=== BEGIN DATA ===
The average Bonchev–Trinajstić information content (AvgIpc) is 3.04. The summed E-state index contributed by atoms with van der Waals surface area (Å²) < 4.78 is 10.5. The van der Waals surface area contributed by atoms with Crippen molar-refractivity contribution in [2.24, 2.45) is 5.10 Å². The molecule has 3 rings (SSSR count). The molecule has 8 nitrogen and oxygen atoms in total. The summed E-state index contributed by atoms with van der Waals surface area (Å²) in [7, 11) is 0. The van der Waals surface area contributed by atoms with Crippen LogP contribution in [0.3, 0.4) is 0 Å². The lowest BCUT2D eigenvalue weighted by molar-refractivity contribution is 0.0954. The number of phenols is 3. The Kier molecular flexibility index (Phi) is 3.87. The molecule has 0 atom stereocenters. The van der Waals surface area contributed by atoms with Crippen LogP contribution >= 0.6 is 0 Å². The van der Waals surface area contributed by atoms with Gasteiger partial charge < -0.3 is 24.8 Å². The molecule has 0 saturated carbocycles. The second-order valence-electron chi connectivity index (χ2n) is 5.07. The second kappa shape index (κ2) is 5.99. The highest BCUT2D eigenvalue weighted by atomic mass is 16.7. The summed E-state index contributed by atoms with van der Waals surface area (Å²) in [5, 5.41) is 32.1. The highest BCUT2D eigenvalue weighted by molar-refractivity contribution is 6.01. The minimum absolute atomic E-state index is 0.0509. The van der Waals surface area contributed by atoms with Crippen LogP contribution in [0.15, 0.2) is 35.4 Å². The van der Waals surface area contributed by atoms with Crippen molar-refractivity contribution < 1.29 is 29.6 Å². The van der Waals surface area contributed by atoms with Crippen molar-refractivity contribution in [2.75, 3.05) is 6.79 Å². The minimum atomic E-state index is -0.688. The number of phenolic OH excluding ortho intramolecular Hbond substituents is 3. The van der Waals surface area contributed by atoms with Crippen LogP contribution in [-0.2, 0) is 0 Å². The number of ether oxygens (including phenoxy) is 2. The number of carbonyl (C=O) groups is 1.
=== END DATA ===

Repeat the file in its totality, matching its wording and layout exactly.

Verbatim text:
The average Bonchev–Trinajstić information content (AvgIpc) is 3.04. The summed E-state index contributed by atoms with van der Waals surface area (Å²) < 4.78 is 10.5. The van der Waals surface area contributed by atoms with Crippen molar-refractivity contribution in [2.24, 2.45) is 5.10 Å². The molecule has 3 rings (SSSR count). The molecule has 8 nitrogen and oxygen atoms in total. The summed E-state index contributed by atoms with van der Waals surface area (Å²) in [7, 11) is 0. The van der Waals surface area contributed by atoms with Crippen LogP contribution in [0.3, 0.4) is 0 Å². The lowest BCUT2D eigenvalue weighted by molar-refractivity contribution is 0.0954. The number of phenols is 3. The Kier molecular flexibility index (Phi) is 3.87. The molecule has 0 atom stereocenters. The van der Waals surface area contributed by atoms with Crippen LogP contribution >= 0.6 is 0 Å². The van der Waals surface area contributed by atoms with Gasteiger partial charge < -0.3 is 24.8 Å². The molecule has 0 saturated carbocycles. The second-order valence-electron chi connectivity index (χ2n) is 5.07. The second kappa shape index (κ2) is 5.99. The highest BCUT2D eigenvalue weighted by atomic mass is 16.7. The summed E-state index contributed by atoms with van der Waals surface area (Å²) in [5, 5.41) is 32.1. The highest BCUT2D eigenvalue weighted by molar-refractivity contribution is 6.01. The minimum absolute atomic E-state index is 0.0509. The van der Waals surface area contributed by atoms with Crippen LogP contribution in [0.15, 0.2) is 35.4 Å². The van der Waals surface area contributed by atoms with Crippen molar-refractivity contribution < 1.29 is 29.6 Å². The van der Waals surface area contributed by atoms with Crippen molar-refractivity contribution in [2.75, 3.05) is 6.79 Å². The minimum atomic E-state index is -0.688. The number of phenolic OH excluding ortho intramolecular Hbond substituents is 3. The van der Waals surface area contributed by atoms with Crippen LogP contribution in [-0.2, 0) is 0 Å². The number of ether oxygens (including phenoxy) is 2. The number of carbonyl (C=O) groups is 1.